From Indiana, USA:
I need help in diagnosis. A week ago, my daughter would not wake up. This lasted about 5 hours past her normal time to sleep. She had a rectal body temp of 95. She was put in the hospital and it was discovered she had a blood sugar of 57. They said she wasn't diabetic. The following morning after an all night glucose IV she had a blood sugar of 270, sugar in her urine, and a body temperature of 99.8. Then they thought she had a possibility of being diabetic. After that her blood sugar never rose above 83. They gave her another glucose bag as she slept and the following morning her blood sugar was 74. Then they had her drink a soda pop and tested an hour later and she had a blood sugar of 78. (The doctors were shocked). We went home and have been testing her blood sugar before every meal and before bed and anytime we think something is different. The blood sugars have ranged from 69 to 107 with no morning sugar being higher than 80. She also had a Hemoglobin A1c of 7.8.
She is 4 years 6 months old, and weighs 36 pounds. She has not lost any weight recently and is a picky eater with most of the time not eating enough to keep a bird alive. She has always been very active. No unusual drinking or urinating. She averages 3 urinations a day. I have been keeping track because when she was 11 months old the same thing happened with the exception of no high blood sugar. The doctors thought about diabetes but absolutely ruled it out over 3 years ago. We are waiting for the antibodies test now but all doctors are puzzled. Her ketones have been negative. There is no known history, but I have a cousin who had several spells of this between the age of 4 to 6 years with one lasting 24 hours. My aunt doesn't know what test were run but there was never a diagnosis and my cousin is now 56 years old.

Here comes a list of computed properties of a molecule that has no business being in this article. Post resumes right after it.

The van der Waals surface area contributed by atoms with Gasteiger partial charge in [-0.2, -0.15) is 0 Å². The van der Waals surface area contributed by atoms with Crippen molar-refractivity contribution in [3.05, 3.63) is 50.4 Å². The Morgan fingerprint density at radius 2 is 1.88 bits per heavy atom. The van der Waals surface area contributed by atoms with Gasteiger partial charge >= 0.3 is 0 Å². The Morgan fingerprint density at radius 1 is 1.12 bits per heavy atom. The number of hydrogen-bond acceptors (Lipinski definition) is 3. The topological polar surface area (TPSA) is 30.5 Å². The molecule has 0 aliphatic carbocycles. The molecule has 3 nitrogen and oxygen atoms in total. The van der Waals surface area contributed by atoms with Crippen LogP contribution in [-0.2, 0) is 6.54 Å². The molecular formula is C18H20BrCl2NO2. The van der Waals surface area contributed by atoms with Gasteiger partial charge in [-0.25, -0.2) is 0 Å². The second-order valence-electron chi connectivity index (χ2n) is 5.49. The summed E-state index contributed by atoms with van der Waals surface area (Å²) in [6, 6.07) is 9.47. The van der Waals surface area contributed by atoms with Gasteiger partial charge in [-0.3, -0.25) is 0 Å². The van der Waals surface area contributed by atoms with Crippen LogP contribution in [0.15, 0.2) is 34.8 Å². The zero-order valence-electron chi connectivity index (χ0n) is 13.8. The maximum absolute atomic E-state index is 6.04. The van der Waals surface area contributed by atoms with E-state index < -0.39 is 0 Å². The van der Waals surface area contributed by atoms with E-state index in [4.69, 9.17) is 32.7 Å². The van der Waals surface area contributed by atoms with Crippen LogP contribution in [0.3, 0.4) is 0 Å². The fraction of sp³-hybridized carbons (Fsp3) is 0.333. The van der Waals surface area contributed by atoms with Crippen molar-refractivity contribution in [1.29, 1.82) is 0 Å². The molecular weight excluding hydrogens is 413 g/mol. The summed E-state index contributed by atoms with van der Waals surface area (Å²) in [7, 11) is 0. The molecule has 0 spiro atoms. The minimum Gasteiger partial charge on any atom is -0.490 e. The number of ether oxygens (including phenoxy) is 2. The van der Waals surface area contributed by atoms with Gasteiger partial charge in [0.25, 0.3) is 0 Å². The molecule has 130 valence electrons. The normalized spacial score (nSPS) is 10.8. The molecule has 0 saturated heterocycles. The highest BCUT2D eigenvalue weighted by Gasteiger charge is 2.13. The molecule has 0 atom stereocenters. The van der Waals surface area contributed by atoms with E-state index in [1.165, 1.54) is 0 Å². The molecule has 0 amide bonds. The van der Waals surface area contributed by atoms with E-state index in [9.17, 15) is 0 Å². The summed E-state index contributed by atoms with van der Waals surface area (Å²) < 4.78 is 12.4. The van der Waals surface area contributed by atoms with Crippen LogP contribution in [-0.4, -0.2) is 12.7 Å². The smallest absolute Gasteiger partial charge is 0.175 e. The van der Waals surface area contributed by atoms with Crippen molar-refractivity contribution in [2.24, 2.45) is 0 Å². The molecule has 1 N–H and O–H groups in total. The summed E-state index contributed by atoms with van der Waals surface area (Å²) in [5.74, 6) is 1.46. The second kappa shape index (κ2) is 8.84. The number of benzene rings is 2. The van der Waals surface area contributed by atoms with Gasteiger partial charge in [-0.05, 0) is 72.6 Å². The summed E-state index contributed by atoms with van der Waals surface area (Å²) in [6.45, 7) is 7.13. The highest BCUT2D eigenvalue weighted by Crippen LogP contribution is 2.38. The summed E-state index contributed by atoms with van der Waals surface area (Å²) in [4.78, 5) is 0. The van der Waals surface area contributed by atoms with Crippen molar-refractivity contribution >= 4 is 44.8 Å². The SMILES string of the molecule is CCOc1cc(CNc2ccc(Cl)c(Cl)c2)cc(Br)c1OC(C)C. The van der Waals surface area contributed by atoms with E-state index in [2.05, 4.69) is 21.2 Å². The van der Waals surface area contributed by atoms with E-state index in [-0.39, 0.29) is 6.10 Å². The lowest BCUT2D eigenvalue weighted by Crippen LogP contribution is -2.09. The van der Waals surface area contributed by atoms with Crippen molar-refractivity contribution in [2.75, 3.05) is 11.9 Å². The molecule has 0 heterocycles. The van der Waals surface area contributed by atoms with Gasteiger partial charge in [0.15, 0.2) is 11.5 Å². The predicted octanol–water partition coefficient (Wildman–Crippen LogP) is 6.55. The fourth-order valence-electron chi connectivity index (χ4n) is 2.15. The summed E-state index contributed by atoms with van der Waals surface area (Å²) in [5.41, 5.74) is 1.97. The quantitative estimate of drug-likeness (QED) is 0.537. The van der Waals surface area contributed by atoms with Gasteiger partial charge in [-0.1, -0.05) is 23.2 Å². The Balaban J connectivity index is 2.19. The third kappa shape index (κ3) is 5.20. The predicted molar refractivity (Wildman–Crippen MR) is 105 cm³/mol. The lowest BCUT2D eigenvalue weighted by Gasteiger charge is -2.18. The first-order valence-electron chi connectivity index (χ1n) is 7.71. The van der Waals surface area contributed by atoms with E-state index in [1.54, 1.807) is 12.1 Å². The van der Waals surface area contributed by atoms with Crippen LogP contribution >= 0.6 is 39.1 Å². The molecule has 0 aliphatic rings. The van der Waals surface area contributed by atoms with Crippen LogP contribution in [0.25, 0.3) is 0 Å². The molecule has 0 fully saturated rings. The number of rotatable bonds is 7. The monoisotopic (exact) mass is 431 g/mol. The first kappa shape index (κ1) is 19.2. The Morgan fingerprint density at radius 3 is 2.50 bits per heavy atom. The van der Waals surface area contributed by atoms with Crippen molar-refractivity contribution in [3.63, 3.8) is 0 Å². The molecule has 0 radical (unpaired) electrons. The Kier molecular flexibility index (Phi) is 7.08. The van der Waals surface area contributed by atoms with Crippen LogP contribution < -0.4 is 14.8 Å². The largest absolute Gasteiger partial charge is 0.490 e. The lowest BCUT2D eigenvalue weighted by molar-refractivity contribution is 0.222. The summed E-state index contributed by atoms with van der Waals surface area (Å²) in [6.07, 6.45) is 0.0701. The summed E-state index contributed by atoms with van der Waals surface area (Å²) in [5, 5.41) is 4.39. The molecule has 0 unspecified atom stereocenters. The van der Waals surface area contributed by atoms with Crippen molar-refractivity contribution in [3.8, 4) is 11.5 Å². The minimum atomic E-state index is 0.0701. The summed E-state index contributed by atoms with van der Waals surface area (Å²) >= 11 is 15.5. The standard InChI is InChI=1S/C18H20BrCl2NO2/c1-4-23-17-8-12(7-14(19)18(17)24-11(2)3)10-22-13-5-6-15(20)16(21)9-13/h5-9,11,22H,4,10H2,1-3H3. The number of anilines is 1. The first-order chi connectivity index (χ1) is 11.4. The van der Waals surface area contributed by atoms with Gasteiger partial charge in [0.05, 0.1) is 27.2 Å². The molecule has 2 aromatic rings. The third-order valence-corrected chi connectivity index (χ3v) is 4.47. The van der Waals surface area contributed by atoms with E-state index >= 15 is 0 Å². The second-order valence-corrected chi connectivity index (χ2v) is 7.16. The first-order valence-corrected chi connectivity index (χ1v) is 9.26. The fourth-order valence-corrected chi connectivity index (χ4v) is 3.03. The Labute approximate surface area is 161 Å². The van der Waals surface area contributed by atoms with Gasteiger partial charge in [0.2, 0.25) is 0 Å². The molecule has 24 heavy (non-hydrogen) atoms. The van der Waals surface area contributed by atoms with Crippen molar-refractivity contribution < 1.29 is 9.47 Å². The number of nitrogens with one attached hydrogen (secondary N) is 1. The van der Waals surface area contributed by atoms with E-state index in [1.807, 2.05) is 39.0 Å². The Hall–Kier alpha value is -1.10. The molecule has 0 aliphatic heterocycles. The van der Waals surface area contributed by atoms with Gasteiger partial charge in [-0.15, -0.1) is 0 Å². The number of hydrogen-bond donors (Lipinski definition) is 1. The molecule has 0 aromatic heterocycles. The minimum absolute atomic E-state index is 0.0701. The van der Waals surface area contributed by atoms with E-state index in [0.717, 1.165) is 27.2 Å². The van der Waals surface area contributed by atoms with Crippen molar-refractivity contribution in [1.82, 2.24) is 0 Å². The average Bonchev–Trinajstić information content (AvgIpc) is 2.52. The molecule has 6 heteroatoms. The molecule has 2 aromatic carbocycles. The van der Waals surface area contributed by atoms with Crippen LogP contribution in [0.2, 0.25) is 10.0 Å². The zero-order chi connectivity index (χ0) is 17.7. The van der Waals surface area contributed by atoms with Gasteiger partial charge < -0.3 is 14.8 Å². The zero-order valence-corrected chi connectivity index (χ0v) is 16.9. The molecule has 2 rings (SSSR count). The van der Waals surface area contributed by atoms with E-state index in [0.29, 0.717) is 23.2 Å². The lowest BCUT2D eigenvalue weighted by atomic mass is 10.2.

It most certainly sounds as though your little daughter had a severe episode of hypoglycemia. This might be because of what is called a delay in first phase insulin release. In other words there is a delay in the release of insulin into the blood stream after eating, which means that the insulin surge occurs after glucose levels have fallen back to normal. This is not an uncommon way for diabetes to present in young adults; but very uncommon in a four year old. In any case the antibody test should tell you if she has autoimmune diabetes or not.
If the antibody test is negative, I would suggest talking to the doctors about screening for inborn errors of metabolism especially of carbohydrate, organic acid or fatty acid metabolism.
Since your daughter's growth pattern appears to have been normal, her medical team may feel that for the time being this problem can be contained by dietary means and close monitoring of blood sugars. In this case you should get the help of an experienced children's dietitian.
Original posting 14 May 1998
Posted to Hypoglycemia
Last Updated: Tuesday April 06, 2010 15:08:57
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